THE FIRST CANADIAN PRESIDENT OF THE UNITED STATES by Jem Rolls, at St.Vlad’s Theatre.  Yes, a play by THAT Jem Rolls (more on him in a minute), starring Priscilla Yakielashek as Kimberly White-White, graduate of both Preston Manning AND Sarah Palin colleges, and President of the US in the year 2084.  For an Englishman, Jem clearly has a better grasp on Canuck and Yankee politics than mos of US do, and he’s crafter a  wicked satire on the collapse of the economy, civil rights and privacy.  His script is more than matched by Yakeilashek’s unerring performance as the striking but dim pres, who often has to slowly sound out the bigger words in the speech she’s been given.  It’s a crafty gem (get it?) of a show that should get even the mildest politicos thinking…and any fans of good acting grinning.


JEM ROLLS: TEN STARTS AND AN END by Jem Rolls, at the George Ignatieff Theatre.   If you’ve seen a Jem Rolls show before (one of his solo shows, that is), you’ll have a basic idea of what to expect.  If not, brace yourself, because you’re about to get punched in the face by WORDS!  Jem’s unique brand of performance poetry careens full tilt straight at you (and occasionally sideways when you’re not looking) with only the occasional blackout for respite.  Don’t worry, though, Jem’s a friendly sort despite all the bluster, and this show features a few of his kinder odes, to both Toronto and a village in Scotland (plus a hilarious rant on drunken louts titled ‘Here comes the Hammer Gang’).  A nice assortment of Jem gold in this show, and it will certainly please any of his fans, and should make him a few new ones to boot.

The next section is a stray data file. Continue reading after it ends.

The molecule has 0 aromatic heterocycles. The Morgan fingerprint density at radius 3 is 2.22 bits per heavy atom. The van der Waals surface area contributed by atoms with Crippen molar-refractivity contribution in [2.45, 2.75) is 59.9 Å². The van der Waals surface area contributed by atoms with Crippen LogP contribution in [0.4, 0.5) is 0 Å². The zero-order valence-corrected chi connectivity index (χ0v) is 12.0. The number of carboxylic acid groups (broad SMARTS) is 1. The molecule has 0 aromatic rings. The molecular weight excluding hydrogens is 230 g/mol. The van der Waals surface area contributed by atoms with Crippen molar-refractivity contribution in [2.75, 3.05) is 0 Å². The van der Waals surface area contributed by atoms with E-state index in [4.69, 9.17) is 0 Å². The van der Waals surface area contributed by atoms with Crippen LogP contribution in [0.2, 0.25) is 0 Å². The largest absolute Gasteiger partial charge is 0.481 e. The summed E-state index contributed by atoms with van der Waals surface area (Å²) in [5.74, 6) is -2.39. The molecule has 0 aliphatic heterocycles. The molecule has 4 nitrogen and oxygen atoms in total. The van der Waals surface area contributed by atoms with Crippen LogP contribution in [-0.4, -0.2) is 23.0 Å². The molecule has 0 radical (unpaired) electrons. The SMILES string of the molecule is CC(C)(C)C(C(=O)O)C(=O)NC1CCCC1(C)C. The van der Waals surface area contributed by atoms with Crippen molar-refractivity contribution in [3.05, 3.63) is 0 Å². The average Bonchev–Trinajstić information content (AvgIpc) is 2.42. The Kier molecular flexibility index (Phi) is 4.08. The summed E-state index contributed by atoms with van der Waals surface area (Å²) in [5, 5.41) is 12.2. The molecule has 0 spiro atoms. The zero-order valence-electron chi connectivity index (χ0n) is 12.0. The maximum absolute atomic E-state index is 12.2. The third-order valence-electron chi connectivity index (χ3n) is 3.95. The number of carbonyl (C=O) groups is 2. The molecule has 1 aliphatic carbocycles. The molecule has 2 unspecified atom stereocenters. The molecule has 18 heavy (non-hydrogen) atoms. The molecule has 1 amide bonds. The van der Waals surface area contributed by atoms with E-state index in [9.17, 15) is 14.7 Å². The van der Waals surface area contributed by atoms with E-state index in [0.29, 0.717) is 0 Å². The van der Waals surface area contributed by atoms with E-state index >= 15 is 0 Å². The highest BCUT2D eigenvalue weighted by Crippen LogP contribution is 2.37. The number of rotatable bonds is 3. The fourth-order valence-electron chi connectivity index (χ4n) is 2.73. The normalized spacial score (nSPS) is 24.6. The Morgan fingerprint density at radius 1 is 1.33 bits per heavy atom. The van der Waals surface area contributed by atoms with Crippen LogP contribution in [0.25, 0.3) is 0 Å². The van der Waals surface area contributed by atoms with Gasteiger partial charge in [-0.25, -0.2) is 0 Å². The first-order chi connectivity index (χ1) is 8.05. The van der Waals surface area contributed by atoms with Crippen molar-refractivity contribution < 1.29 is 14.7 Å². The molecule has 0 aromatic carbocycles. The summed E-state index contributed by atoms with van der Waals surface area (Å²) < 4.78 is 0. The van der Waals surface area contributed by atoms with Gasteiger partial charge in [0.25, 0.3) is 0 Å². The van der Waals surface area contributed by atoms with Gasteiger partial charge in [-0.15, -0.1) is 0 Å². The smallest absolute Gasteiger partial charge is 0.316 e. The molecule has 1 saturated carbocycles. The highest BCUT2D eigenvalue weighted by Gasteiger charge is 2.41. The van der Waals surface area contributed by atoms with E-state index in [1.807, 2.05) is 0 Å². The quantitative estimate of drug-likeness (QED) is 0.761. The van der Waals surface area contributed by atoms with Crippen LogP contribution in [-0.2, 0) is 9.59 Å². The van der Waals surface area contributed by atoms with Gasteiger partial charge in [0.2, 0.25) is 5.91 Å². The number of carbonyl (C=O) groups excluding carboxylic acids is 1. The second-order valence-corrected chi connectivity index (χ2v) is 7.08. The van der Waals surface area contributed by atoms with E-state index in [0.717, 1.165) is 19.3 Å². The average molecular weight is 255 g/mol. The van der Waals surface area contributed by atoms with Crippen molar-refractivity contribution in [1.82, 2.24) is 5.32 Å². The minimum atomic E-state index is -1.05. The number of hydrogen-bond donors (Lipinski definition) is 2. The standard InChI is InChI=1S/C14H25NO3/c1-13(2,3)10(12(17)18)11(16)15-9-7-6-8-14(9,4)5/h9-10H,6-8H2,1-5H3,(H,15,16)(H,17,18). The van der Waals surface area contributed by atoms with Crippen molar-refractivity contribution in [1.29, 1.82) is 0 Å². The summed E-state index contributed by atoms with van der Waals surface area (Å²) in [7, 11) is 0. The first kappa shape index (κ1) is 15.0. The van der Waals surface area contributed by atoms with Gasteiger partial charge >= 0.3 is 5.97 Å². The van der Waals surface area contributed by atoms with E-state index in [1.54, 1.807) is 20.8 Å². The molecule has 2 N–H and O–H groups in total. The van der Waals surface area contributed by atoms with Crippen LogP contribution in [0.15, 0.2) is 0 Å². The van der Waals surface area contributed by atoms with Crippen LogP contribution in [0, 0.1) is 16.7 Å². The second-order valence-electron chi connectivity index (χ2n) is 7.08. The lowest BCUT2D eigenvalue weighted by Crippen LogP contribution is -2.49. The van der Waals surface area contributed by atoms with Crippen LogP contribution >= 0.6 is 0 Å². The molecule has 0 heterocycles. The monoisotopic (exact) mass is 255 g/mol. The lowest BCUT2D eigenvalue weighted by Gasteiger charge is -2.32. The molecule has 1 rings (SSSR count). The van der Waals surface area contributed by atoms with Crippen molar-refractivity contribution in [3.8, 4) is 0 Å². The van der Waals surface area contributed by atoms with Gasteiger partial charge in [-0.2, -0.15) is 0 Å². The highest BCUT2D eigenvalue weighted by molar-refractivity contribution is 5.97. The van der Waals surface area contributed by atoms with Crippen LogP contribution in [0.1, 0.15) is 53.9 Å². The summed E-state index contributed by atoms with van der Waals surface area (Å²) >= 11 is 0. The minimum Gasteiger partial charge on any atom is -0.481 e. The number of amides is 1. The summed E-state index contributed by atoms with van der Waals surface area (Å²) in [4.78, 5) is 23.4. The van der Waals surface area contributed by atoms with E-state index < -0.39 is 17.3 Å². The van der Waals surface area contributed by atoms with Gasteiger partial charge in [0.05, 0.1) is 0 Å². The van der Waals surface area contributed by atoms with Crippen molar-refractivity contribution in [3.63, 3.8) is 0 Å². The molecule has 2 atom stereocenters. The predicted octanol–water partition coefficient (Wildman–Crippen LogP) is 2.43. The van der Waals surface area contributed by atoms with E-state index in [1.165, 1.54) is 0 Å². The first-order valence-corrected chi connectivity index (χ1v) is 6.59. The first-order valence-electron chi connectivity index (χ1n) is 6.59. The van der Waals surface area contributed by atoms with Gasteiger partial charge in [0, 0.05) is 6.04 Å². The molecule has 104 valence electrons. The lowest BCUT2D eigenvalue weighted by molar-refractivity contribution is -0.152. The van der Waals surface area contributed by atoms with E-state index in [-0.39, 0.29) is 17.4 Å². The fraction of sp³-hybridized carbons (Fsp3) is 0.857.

IN/SIDE THE BOX by Sinead Cormack, at the Helen Gardiner Playhouse. Ostensibly a play about the ways in which we try and make ourselves conform, I find it’s best (from my dull-witted perspective, at least) to try and ‘feel’ a physical/dance piece like this one rather than think it, because quite frankly, thinking is not my strong suit.  But this one-woman ensemble dance piece (trust me) is an utter delight to behold, as the dangerously talented Cormack creates her own set before your eyes, dances with partners who aren’t there, occasionally defies gravity and even makes a snack break entertaining.  The fact that she manages this beauty of a physical performance with a smile on her face is icing on the cake.  I was hoping to get at least one cool as fuck dance piece in on this Fringe your, and now I’ve got it.  I also may have found my Toronto Fringe-Crush, which is also swell.

That was all I managed to squeak in on my whirlwind three-day Toronto tour, and my apologies to all for getting these reviews up so late in the game!  Although plenty of these shows are continuing on tour across the Canadian Fringe circuit…if you see some of them in Winnipeg, Edmonton, or realms beyond, give’em a try!  And tell them the Visitor sent ya.  Thanks for the funs, TO…and thanks too for the copy of 1st issue special from 1975, featuring Jack Kirby’s DINGBATS OF DANGER STREET, which I found at the Silver Snail on Queen.  That was a nice touch.

Somebody should really make a Fringe show out of this. For serious.

Peace, love and soul, Fringers,

The Visitor